Friday, June 25, 2021

TV Review: Intelligence (Peacock TV)

 Intelligence peacock.jpg

When NBC imported the BBC hit The Office, creator Ricky Gervais gave this bit of advice to American show-runners: Make the main character actually good at their jobs.  He said that in Britain, people are willing to accept that people don't their jobs well.  But Americans would not put up with that nonsense for very long.

That is why Michael Scott, Dwight Schrutte, and Jim Halpert are actually incredibly competent salesmen.  I remember I had a similar fear about Brooklyn 99 when it first started.  The main character Jake Peralta is vain, silly, and immature.  If he was bad at his job, I don't think I could have watched the show.  Being a police officer means that people lives depend on you.  If his time as a cop was nothing but incompetence, all I would be able to think about would be the the great harm he was causing.  Thankfully, they made sure that through it all, Jake was still a good detective.

This brings us to the Peacock TV Original series Intelligence, a show so terrible that I had to stop after the second episode.  Please understand, that I almost always give a new series at least three episodes to get off of the ground.  But this show crashed and burned almost immediately.

The series centers around Jerry Bernstein (David Schwimmer), an NSA agent who is sent to be a liase with British Intelligence.  He is arrogant, condescending, abrasive, and stupid.  And he has NO redeeming qualities. 

I've heard someone observe that modern TV characters all start off as horrible people.  There can be an advantage to this in that the series can be about watching the characters grow into better people with very satisfying character arcs.  But we only want to take the journey if we care about the characters.  Michael Scott was driven by a sympathetic desire to be loved.  Jake Peralta, for all his faults, is horribly funny and suprrisingly charming.  Jerry Bernsteain is none of those things.  This isn't Schwimmer's fault.  Though he was my least favorite character on Friends, he was still capable of some real laughs.  The problem is that the material he has to work with is so awful.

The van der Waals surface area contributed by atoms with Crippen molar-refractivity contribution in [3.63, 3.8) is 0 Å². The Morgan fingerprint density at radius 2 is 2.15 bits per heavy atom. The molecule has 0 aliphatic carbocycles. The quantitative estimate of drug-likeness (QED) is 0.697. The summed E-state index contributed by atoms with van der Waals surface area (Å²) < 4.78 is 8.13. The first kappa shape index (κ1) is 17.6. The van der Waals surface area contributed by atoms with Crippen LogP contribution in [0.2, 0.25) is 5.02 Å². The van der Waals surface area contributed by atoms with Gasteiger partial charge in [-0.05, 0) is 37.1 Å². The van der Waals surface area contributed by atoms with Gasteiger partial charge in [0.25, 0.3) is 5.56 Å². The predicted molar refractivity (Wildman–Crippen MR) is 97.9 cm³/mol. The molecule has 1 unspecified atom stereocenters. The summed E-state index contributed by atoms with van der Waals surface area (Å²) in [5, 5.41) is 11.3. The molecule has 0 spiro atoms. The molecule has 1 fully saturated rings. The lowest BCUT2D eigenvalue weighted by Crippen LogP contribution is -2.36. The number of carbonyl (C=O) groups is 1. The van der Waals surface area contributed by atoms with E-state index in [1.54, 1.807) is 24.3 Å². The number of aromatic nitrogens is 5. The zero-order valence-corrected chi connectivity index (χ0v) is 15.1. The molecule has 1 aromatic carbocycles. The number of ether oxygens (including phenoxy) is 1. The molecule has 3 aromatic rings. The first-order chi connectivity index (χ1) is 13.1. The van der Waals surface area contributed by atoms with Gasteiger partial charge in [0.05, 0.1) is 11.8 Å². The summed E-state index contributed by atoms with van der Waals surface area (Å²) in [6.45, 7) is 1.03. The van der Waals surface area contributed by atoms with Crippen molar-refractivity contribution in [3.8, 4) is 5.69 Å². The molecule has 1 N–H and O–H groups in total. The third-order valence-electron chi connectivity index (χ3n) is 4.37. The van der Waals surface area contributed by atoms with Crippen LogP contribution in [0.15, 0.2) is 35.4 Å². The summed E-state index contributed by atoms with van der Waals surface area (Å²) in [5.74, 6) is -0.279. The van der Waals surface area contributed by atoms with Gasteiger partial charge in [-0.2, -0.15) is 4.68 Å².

Creator and star Nick Mohammed plays Joseph, a member of the intelligence team who begins to act as a kind of sidekick to Jerry.  Like his character on Ted Lasso, he is nice enough, but unlike on Ted Lasso, Joseph is awful at his job.  At one point, the boss, Christine Cranfield (Sylvestra Le Touzel) announces that they will do evaluations and those who don't qualify may lose their jobs.  We are meant to sympathize with Joseph's plight, as he is not very good at his job.  But he works in an intelligence industry, where people's lives are at stake.  The entire episode I kept rooting for him to get fired.

The writing is also devoid of logic.  At one point Jerry performs a lie detector test on Christine and asks her if she has romantic feelings for a co-worker.  It turns out she does.  Jerry assumes that that co-worker is him and tries to blackmail her.  I suppose we are meant to believe that Jerry is such an egotist that he would assume any affection would be directed towards him.  But the assumption lacks any kind of rationality and is there only so the rest of the episode's plot can happen.  (Also in a plot twist that everyone could see coming, Christine is actually in love with the cleaning lady).

Honestly, all the show would need to help it limp along would be a single moment showing that any of the main characters were competent at what they do.  But Gervais was correct: I have no patience for this nonsense.

This is a show that doesn't make you feeling things.  It tells you how to feel them.  It tells you that you are supposed to like Joseph and hate Jerry.  It tells you that you are supposed to believe hacker Tuva (Gana Bayarsaikhan) is desirable because she is aggressively sexual and "plays by her own rules" (you know this because of her excessive piercings).  

Perhaps the show gets better.  But when you spend your first two episodes activing repelling me with utterly repulsive characters, I have no interested in wasting any more of my time on finding out if things get better.

This is a shame, because the talent is there in the performers and the concept could work.  But that would happen only if the show had a little more intelligence.

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